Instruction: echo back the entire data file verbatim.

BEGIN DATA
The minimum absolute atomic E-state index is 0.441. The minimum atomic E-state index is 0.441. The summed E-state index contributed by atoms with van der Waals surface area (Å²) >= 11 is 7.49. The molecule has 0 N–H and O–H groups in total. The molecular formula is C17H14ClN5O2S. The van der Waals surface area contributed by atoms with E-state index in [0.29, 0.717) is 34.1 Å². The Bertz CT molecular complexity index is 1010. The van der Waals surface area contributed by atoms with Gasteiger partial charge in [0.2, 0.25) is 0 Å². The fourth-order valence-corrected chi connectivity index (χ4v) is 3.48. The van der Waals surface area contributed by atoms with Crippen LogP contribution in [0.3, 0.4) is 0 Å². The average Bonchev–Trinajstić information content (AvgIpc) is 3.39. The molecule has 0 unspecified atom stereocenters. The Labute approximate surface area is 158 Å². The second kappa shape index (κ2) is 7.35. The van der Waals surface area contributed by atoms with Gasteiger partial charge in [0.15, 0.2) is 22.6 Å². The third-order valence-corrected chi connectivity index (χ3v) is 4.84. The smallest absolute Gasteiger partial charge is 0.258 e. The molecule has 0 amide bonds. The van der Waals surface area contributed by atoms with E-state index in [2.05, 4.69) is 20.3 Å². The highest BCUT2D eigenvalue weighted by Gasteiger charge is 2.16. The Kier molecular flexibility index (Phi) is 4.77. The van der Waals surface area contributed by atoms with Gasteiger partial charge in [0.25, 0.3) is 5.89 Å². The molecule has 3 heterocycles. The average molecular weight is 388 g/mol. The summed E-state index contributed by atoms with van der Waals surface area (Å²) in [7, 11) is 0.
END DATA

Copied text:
The minimum absolute atomic E-state index is 0.441. The minimum atomic E-state index is 0.441. The summed E-state index contributed by atoms with van der Waals surface area (Å²) >= 11 is 7.49. The molecule has 0 N–H and O–H groups in total. The molecular formula is C17H14ClN5O2S. The van der Waals surface area contributed by atoms with E-state index in [0.29, 0.717) is 34.1 Å². The Bertz CT molecular complexity index is 1010. The van der Waals surface area contributed by atoms with Gasteiger partial charge in [0.2, 0.25) is 0 Å². The fourth-order valence-corrected chi connectivity index (χ4v) is 3.48. The van der Waals surface area contributed by atoms with Crippen LogP contribution in [0.3, 0.4) is 0 Å². The average Bonchev–Trinajstić information content (AvgIpc) is 3.39. The molecule has 0 unspecified atom stereocenters. The Labute approximate surface area is 158 Å². The second kappa shape index (κ2) is 7.35. The van der Waals surface area contributed by atoms with Gasteiger partial charge in [0.15, 0.2) is 22.6 Å². The third-order valence-corrected chi connectivity index (χ3v) is 4.84. The smallest absolute Gasteiger partial charge is 0.258 e. The molecule has 0 amide bonds. The van der Waals surface area contributed by atoms with E-state index in [2.05, 4.69) is 20.3 Å². The highest BCUT2D eigenvalue weighted by Gasteiger charge is 2.16. The Kier molecular flexibility index (Phi) is 4.77. The van der Waals surface area contributed by atoms with Gasteiger partial charge in [0.25, 0.3) is 5.89 Å². The molecule has 3 heterocycles. The average molecular weight is 388 g/mol. The summed E-state index contributed by atoms with van der Waals surface area (Å²) in [7, 11) is 0.